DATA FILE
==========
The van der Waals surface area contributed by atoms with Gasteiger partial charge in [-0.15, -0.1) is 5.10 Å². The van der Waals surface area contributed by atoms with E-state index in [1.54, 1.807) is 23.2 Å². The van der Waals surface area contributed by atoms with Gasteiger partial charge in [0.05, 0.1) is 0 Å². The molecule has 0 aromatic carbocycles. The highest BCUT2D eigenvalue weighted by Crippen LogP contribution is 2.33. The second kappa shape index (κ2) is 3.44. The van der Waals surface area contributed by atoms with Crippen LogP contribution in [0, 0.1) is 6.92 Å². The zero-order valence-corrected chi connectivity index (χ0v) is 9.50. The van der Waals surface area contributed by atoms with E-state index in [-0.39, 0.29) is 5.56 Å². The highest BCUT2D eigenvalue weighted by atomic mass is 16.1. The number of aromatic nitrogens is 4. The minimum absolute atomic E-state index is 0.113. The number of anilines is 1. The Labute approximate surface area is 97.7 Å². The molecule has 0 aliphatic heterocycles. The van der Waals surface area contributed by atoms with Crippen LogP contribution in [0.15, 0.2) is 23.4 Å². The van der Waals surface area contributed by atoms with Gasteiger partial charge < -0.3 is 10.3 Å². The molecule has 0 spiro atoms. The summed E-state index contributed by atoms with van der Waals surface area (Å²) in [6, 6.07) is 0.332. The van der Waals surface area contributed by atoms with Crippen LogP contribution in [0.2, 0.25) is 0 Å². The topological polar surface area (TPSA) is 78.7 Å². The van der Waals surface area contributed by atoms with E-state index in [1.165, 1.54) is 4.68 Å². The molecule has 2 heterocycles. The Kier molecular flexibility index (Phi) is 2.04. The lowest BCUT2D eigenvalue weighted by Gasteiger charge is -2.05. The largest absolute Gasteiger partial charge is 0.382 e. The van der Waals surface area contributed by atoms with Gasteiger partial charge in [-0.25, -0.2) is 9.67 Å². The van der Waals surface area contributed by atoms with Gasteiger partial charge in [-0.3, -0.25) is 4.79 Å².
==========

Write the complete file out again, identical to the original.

The van der Waals surface area contributed by atoms with Gasteiger partial charge in [-0.15, -0.1) is 5.10 Å². The van der Waals surface area contributed by atoms with E-state index in [1.54, 1.807) is 23.2 Å². The van der Waals surface area contributed by atoms with Gasteiger partial charge in [0.05, 0.1) is 0 Å². The molecule has 0 aromatic carbocycles. The highest BCUT2D eigenvalue weighted by Crippen LogP contribution is 2.33. The second kappa shape index (κ2) is 3.44. The van der Waals surface area contributed by atoms with Crippen LogP contribution in [0, 0.1) is 6.92 Å². The zero-order valence-corrected chi connectivity index (χ0v) is 9.50. The van der Waals surface area contributed by atoms with E-state index in [-0.39, 0.29) is 5.56 Å². The highest BCUT2D eigenvalue weighted by atomic mass is 16.1. The number of aromatic nitrogens is 4. The minimum absolute atomic E-state index is 0.113. The number of anilines is 1. The Labute approximate surface area is 97.7 Å². The molecule has 0 aliphatic heterocycles. The van der Waals surface area contributed by atoms with Crippen LogP contribution in [0.15, 0.2) is 23.4 Å². The van der Waals surface area contributed by atoms with Gasteiger partial charge < -0.3 is 10.3 Å². The molecule has 0 spiro atoms. The summed E-state index contributed by atoms with van der Waals surface area (Å²) in [6, 6.07) is 0.332. The van der Waals surface area contributed by atoms with Crippen LogP contribution in [0.2, 0.25) is 0 Å². The topological polar surface area (TPSA) is 78.7 Å². The van der Waals surface area contributed by atoms with E-state index in [1.165, 1.54) is 4.68 Å². The molecule has 2 heterocycles. The Kier molecular flexibility index (Phi) is 2.04. The lowest BCUT2D eigenvalue weighted by Gasteiger charge is -2.05. The largest absolute Gasteiger partial charge is 0.382 e. The van der Waals surface area contributed by atoms with Gasteiger partial charge in [-0.25, -0.2) is 9.67 Å². The van der Waals surface area contributed by atoms with Gasteiger partial charge in [-0.3, -0.25) is 4.79 Å².